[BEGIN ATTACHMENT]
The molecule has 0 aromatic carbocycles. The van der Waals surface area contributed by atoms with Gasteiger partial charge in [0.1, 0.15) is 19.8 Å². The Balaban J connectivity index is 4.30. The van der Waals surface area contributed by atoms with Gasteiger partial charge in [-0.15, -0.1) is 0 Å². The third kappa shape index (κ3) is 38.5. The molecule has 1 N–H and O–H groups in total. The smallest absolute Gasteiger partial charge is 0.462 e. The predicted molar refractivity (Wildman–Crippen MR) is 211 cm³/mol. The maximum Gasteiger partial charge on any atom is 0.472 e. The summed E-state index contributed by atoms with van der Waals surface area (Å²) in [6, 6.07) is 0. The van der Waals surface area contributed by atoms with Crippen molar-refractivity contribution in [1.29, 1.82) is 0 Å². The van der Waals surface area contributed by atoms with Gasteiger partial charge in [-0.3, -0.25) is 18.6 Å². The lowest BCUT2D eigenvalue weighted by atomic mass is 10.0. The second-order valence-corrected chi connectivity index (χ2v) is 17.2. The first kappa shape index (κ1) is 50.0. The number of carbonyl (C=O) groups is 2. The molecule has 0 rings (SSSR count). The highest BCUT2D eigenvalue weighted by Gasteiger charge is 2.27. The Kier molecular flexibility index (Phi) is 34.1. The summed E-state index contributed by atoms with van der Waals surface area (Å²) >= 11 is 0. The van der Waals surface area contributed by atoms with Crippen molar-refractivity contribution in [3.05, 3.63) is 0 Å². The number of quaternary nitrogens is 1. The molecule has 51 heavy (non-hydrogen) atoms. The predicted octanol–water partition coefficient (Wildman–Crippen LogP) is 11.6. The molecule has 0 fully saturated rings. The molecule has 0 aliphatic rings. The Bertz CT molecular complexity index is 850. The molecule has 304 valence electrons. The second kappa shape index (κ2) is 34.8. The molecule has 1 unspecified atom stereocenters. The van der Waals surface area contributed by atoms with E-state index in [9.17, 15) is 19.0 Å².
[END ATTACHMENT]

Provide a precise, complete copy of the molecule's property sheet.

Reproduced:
The molecule has 0 aromatic carbocycles. The van der Waals surface area contributed by atoms with Gasteiger partial charge in [0.1, 0.15) is 19.8 Å². The Balaban J connectivity index is 4.30. The van der Waals surface area contributed by atoms with Gasteiger partial charge in [-0.15, -0.1) is 0 Å². The third kappa shape index (κ3) is 38.5. The molecule has 1 N–H and O–H groups in total. The smallest absolute Gasteiger partial charge is 0.462 e. The predicted molar refractivity (Wildman–Crippen MR) is 211 cm³/mol. The maximum Gasteiger partial charge on any atom is 0.472 e. The summed E-state index contributed by atoms with van der Waals surface area (Å²) in [6, 6.07) is 0. The van der Waals surface area contributed by atoms with Crippen molar-refractivity contribution in [1.29, 1.82) is 0 Å². The van der Waals surface area contributed by atoms with Gasteiger partial charge in [-0.3, -0.25) is 18.6 Å². The lowest BCUT2D eigenvalue weighted by atomic mass is 10.0. The second-order valence-corrected chi connectivity index (χ2v) is 17.2. The first kappa shape index (κ1) is 50.0. The number of carbonyl (C=O) groups is 2. The molecule has 0 rings (SSSR count). The highest BCUT2D eigenvalue weighted by Gasteiger charge is 2.27. The Kier molecular flexibility index (Phi) is 34.1. The summed E-state index contributed by atoms with van der Waals surface area (Å²) >= 11 is 0. The van der Waals surface area contributed by atoms with Crippen molar-refractivity contribution in [3.05, 3.63) is 0 Å². The number of quaternary nitrogens is 1. The molecule has 51 heavy (non-hydrogen) atoms. The predicted octanol–water partition coefficient (Wildman–Crippen LogP) is 11.6. The molecule has 0 fully saturated rings. The molecule has 0 aliphatic rings. The Bertz CT molecular complexity index is 850. The molecule has 304 valence electrons. The second kappa shape index (κ2) is 34.8. The molecule has 1 unspecified atom stereocenters. The van der Waals surface area contributed by atoms with E-state index in [9.17, 15) is 19.0 Å².